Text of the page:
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Geothermal Power


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Complete PPT on Geothermal Energy and Geothermal Power Plants.

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Geothermal Power

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  2. 2.  The center of the Earth is around 7000 degrees Celsius - easily hot enough to melt rock.  Even a few kilometers down, the temperature can be over 250 degrees Celsius if the Earth's crust is thin.  In general, the temperature rises one degree Celsius for every 30 - 50 meters you go down, but this does vary depending on location.  In volcanic areas, molten rock can be very close to the surface.
  3. 3.  Geothermal energy has been used for thousands of years in some countries for cooking and heating.  It is simply power derived from the Earth's internal heat.  This thermal energy is contained in the rock and fluids beneath Earth's crust.  It can be found from shallow ground to several miles below the surface, and even farther down to the extremely hot molten rock called magma.  These underground reservoirs of steam and hot water can be tapped to generate electricity or to heat and cool buildings directly.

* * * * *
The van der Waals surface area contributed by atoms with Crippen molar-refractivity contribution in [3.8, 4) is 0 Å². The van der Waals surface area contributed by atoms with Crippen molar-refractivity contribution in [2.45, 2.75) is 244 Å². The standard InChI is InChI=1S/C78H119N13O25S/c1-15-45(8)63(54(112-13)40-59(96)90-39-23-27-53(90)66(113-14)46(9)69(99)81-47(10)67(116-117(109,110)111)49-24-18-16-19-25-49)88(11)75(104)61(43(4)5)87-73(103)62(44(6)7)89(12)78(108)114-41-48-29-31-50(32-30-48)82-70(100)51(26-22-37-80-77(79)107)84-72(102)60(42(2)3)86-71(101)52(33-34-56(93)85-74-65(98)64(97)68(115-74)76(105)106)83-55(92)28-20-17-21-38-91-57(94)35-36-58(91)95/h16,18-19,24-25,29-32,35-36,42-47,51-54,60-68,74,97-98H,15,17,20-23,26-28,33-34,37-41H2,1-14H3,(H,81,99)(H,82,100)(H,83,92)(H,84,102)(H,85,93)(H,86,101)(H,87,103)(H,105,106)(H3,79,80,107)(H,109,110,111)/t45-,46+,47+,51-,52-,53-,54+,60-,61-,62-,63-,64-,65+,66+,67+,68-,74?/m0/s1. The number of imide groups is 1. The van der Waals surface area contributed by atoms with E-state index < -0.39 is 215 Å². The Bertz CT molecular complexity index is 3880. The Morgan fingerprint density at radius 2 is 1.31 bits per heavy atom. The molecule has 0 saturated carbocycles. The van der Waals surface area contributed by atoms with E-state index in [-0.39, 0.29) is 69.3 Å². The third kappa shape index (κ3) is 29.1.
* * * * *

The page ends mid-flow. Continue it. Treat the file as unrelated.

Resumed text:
4. 4.  Geothermal electricity is electricity generated from geothermal energy.  According to the Geothermal Energy Association, the heat continuously flowing from the core of the Earth is estimated to be equivalent to 42,000 gigawatts (GW) of power (20+ times today's global electricity generation).  If harnessed properly, geothermal could become a material contributor to global electricity generation.